[Actual reality:  ethanol produces, at best, on the order of 1.3 Btu of energy for each 1 Btu consumed; 1 Btu of petroleum typically yeilds on the order of 10 Btu oil, which converts to 8 Btu of gasoline.  Nor can ethanol provide mileage equivalent to gasoline, because 1 gallon of ethanol has only 2/3 the heat value of a gallon of gas.]

Myth No. 2: Producing lots of ethanol will destroy the soil and drive up food prices.

Reality: Ethanol production, especially from cellulosics, can improve soil quality and increase food supplies.

    [This is unclear.  Difficult to see how taking organic matter _out_ of the soil for use in distilling ethanol leads to improved soil quality.  Shifting to cellulosic could certainly increase food supplies because it would mean no longer using grains for transport fuel.]

Myth No. 3: Ethanol will always cost more than gasoline.

Reality: A mature cellulosic ethanol industry will produce ethanol for well under $1 a gallon.

    [And nuclear power will be too cheap to meter.]

To produce ethanol this cheaply, we need focused, sustained laboratory research combined with large scale testing of promising technologies. The price tag for this research and development work is equivalent to about two days' worth of oil imports.

    [Funny--if there is a real change that we could displace $3/gal gas with a renewable product at less than $1/gal, you wouldn't think that finding investment funds would be hard.  And two days worth of US oil imports -- on the order of 14 million barrels at $70 each -- is only about 2 billion.  Should be pretty easy to form Standard Ethanol and raise $2B on Wall St. if things are as certain as this.]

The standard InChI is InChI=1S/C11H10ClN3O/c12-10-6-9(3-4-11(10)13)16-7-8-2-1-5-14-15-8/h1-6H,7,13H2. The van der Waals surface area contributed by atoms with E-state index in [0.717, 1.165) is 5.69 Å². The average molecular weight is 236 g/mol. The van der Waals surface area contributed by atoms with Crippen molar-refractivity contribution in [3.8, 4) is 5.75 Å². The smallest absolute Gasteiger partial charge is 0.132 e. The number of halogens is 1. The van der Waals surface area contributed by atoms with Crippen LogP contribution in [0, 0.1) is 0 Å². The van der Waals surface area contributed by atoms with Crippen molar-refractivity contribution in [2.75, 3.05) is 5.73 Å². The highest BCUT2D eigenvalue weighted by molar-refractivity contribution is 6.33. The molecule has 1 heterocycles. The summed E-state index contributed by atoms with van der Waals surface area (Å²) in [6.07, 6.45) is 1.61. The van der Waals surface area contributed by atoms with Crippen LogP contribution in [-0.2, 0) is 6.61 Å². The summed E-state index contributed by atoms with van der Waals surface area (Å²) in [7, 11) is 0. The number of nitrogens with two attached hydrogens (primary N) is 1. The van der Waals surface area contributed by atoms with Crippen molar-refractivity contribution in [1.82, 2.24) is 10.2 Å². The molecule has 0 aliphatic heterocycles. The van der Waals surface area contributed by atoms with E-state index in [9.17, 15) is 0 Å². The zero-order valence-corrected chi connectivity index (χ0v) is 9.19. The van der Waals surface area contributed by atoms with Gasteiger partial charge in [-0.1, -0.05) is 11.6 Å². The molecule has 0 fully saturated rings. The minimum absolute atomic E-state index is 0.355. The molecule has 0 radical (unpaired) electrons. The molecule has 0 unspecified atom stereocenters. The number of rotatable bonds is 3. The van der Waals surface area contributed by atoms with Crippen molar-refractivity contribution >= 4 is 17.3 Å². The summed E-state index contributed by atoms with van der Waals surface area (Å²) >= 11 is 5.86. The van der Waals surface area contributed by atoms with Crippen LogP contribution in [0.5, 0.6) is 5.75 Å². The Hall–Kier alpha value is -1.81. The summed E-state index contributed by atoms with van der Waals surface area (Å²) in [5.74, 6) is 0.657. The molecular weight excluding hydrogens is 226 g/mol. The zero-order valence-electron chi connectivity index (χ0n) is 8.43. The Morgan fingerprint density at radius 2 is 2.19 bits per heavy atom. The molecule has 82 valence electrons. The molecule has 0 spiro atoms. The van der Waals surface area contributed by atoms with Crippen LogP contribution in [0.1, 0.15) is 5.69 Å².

In the past, funding of such R&D has risen and fallen with oil prices. If we want to break free of our "oil addiction," we must have the political will to develop alternative fuels, especially ethanol, and overcome the barriers to large scale ethanol adoption. Barriers include political manipulation of oil prices, enough vehicles to burn ethanol and enough pumps and other infrastructure to distribute it.

    [Oh, OK--we need to spend money installing pumps to dispense a fuel that we _might_ later produce.  Uh-huh.  Sure.]

To their credit, many of Michigan's leaders understand how critical it is that we develop alternative fuels. Gov. Jennifer Granholm has made alternative fuels an important part of the Jobs Fund program. Congressman Mike Rogers and Sens. Carl Levin and Debbie Stabenow strongly support ethanol and other biofuels.

In addition, President Lou Anna Simon has made developing the bioeconomy, including biofuels, a signature emphasis for Michigan State University.

    [Any science that can only be justified by citing politicians means "Watch your wallet!" and don't count on any results.]

Michigan is uniquely positioned to build an expanded bioeconomy and develop biofuels. As we build the bioeconomy, we will give our state a competitive advantage in meeting the growing demand for biofuels and for many other products made from renewable plant resources.

    [Michigan is uniquely positioned near the Great Lakes.  We have very little fossil energy of our own, so all the energy needed to make the ethanol will have to be imported, just as now.  There's no particular reason that Michigan is better suited to grow crops for ethanol than others--obviously we are not as well suited to the industrial corn farming as Iowa and Illinois, thank goodness, but neither do we have any unique advantages for cellulosic (i.e., those not available to other states).  This whole line of argument appears to be nothing but rah-rah intended to use Michigan's economically depressed condition as an argument for squandering even more of our resources on trying to keep the easy motoring lifestyle alive.  Good luck.]
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Bruce E. Dale is a professor in Michigan State University's Department of Chemical Engineering & Materials Science.